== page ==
Silicon Valley Bancshares has hired a senior ranking executive from CIBC Oppenheimer to head its nascent corporate finance unit.

The Santa Clara, Calif., company said late Tuesday that James E. Anderson would succeed James F. Forrester, who resigned after 13 years with the high technology-oriented bank to pursue employment outside of commercial banking.

Mr. Anderson, who is slated to begin his duties Monday, is the managing director for technology investment banking at CIBC Oppenheimer's Menlo Park, Calif., office.

He was also named to Silicon Valley's five-person executive committee. Financial terms of his contract were not disclosed.

Mr. Anderson, who has more than 15 years of commercial and investment banking experience, said he sees his new position as a "significant opportunity to expand the breadth of corporate services to Silicon Valley Bank's clients."

"I've known this bank since it was founded (in 1983). I like the culture and the company," he said.

Silicon Valley, which targets early-stage and middle-market companies in the high-tech sector, formed its corporate finance unit in July as a pilot. The division acts as a financial adviser to emerging companies and helps them raise equity and debt through private sources. Silicon Valley will also begin investing its own capital in these companies, Mr. Anderson said.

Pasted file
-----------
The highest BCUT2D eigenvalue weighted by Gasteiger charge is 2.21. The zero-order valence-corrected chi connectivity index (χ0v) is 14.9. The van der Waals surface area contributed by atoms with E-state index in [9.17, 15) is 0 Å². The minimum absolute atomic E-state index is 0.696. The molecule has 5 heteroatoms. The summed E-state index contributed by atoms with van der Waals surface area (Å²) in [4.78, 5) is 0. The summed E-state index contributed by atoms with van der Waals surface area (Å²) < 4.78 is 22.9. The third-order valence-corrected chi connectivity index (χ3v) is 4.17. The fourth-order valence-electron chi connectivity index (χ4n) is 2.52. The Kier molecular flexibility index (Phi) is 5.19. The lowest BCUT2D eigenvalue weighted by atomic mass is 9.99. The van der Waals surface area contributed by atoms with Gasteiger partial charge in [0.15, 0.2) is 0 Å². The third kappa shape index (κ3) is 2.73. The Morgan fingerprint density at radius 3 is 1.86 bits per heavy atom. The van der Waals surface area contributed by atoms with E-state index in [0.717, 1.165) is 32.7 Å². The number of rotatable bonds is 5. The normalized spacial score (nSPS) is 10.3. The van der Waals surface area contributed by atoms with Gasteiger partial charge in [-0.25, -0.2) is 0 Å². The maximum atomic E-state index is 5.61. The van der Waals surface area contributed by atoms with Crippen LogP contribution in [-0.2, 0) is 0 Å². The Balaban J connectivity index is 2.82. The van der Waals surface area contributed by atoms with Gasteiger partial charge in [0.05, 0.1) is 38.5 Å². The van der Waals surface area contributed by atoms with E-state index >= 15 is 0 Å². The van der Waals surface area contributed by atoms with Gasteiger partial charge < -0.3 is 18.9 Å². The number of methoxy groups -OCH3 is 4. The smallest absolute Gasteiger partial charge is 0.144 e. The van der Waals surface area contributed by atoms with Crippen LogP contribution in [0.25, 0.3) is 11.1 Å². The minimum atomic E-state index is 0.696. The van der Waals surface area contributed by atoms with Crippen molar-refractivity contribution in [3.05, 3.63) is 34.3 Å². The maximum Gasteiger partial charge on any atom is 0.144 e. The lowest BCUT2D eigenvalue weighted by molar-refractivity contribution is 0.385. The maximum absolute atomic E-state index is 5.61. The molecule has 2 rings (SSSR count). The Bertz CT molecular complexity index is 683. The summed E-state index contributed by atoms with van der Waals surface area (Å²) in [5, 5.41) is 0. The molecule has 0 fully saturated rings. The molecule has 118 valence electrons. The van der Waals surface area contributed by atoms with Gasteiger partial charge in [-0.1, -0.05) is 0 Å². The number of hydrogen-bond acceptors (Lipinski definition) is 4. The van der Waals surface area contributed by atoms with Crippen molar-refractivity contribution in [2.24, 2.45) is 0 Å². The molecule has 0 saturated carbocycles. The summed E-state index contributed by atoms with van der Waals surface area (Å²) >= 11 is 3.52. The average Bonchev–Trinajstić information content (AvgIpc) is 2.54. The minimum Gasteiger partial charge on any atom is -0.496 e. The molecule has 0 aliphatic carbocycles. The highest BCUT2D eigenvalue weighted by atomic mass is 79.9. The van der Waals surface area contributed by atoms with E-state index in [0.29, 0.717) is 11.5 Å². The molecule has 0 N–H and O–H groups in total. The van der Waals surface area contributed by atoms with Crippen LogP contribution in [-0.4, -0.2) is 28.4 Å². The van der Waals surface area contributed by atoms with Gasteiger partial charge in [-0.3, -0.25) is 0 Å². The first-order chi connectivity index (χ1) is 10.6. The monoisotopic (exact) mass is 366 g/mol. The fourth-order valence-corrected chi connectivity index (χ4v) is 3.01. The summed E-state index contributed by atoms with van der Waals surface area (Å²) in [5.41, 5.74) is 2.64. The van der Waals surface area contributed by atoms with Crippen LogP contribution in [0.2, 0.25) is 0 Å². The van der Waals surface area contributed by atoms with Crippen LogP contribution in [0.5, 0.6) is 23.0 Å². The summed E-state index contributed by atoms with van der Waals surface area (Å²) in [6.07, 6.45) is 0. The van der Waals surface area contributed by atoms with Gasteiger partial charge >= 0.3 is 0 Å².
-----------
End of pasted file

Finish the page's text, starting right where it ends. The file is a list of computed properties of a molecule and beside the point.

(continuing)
Analysts said it is too early to predict if the move will pay off for Silicon Valley, which has lost some of its luster in recent months. The $3.1 billion-asset bank recently reported that its fourth-quarter earnings could be as much as 50% below analysts' estimates. The bank said it plans to charge off $7 million in loans and take a loan-loss provision of $16 million to $20 million because of problems in its bridge loan product and unsecured investments in companies at early stages of product development.

Joseph K. Morford 3d, a bank analyst at San Francisco-based Van Kasper & Co., said that it seems logical to hire an investment banker to head the division.

"Jim Forrester was instrumental in developing this niche for the bank, but it makes sense at this point to turn it over to someone with direct investment banking experience," Mr. Morford said.

Unlike start-up financing, private debt deals are less risky and are typically considered an intermediary form of financing before a company goes public.

Under the initiative, the company issues debt up to $10 million. Silicon Valley hopes the program breaks even this year and turns a profit in 2000, analysts said.

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